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Saturday, November 29, 2014

Energy standard applied to UNM

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By Paul Crespo / New Mexico Daily Lobo

The Science and Math Learning Center is one of UNM’s five Leadership in Energy and Environmental Design (LEED)-certified buildings on campus. The University adopted former Gov. Bill Richardson’s UNM Climate Action Plan in 2009, which requires buildings of more than 15,000 square feet to meet the LEED Silver qualifications for sustainable buildings.

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UNM has adopted two building policies designed to make all on-campus buildings certifiably more environmentally friendly.
In June 2007, former UNM President David Schmidly signed the American College & University President’s Climate Commitment, which committed the University to carbon neutrality.

In 2009, the University adopted former Gov. Bill Richardson’s UNM Climate Action Plan, which requires buildings of more than 15,000 square feet to meet the LEED (Leadership in Energy and Environmental Design) Silver qualification, which mandates utilization of at least 50 points out of 100 possible conservation points.

Conservation points are awarded from a checklist of items — such as materials and resources, innovation and design process, energy and atmosphere, indoor environmental quality and water use — to determine the level of sustainability. Silver is the lowest on the LEED hierarchy of green energy classifications. Buildings receive gold and platinum awards if they meet 75 checklist items and 90 checklist items, respectively.

The plan aims to reduce 80 percent of the campus’ 2006 emissions level by 2030 by implementing various green practices, such as establishing a renewable energy system, installing technology to decrease and streamline electricity use on campus and building or renovating buildings to ensure they are carbon-neutral.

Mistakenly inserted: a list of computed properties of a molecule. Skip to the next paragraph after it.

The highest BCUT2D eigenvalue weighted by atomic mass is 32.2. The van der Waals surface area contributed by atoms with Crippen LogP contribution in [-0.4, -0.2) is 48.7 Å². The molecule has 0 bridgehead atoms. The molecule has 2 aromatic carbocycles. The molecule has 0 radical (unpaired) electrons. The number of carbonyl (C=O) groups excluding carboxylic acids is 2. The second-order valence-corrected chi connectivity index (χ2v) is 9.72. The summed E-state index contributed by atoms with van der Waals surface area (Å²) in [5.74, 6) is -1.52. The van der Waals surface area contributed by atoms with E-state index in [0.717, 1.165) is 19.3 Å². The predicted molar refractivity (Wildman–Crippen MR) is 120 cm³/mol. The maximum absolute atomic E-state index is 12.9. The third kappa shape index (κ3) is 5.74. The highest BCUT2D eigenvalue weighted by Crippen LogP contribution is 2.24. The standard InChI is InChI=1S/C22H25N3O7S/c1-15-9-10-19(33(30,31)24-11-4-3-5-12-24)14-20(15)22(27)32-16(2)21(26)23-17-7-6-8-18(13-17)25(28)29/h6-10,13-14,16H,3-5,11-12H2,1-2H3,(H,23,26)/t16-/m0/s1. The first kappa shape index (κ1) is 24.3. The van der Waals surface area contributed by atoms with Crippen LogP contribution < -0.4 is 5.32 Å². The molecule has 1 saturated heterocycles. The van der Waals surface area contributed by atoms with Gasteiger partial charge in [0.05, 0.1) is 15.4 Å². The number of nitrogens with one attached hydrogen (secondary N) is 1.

Hans Barsun, a facilities engineer with the UNM Physical Plant Department, said that, on average, the cost to construct a sustainable building exceeds that of a non-sustainable building by 3 to 5 percent. However, he said that in the past seven years, the University has saved over $1.5 million in energy costs with its sustainable buildings.

University Architect Bob Doran said that the benefits of sustainable buildings include reducing energy consumption and greenhouse gas emissions and conserving water resources. He said that although the LEED certification process generalizes sustainability measurements, sustainable building designs can vary from building to building depending on how designers choose make the building sustainable.

“The sustainable process is, it’s what they call a ‘cradle to cradle,’” he said. “Basically, building conceptually starts out as a sustainable building because of the attitude and the way people look at designing it.”

Doran said decisions for building designs are made by multiple groups on campus, including the Planning Department and Office of Capital Projects. He said that five UNM buildings — the College of Education, Castetter Hall, the Tamarind Institute, Mitchell Hall and the Science and Math Learning Center — were built as sustainable buildings.

Doran said other sustainability measures include adding solar panels to buildings such as the Yale Parking Structure, which only uses energy for lighting at night. He said that sustainable building designs can be implemented during renovations of older buildings, rather than requiring the construction of new buildings, because a building can be considered sustainable if the materials the building is made of are reusable ones, such as steel.

“Sustainability doesn’t happen just when you design and build the building, it’s a lifelong process,” Doran said. “The changes that make a building sustainable are often hidden, like in the walls.”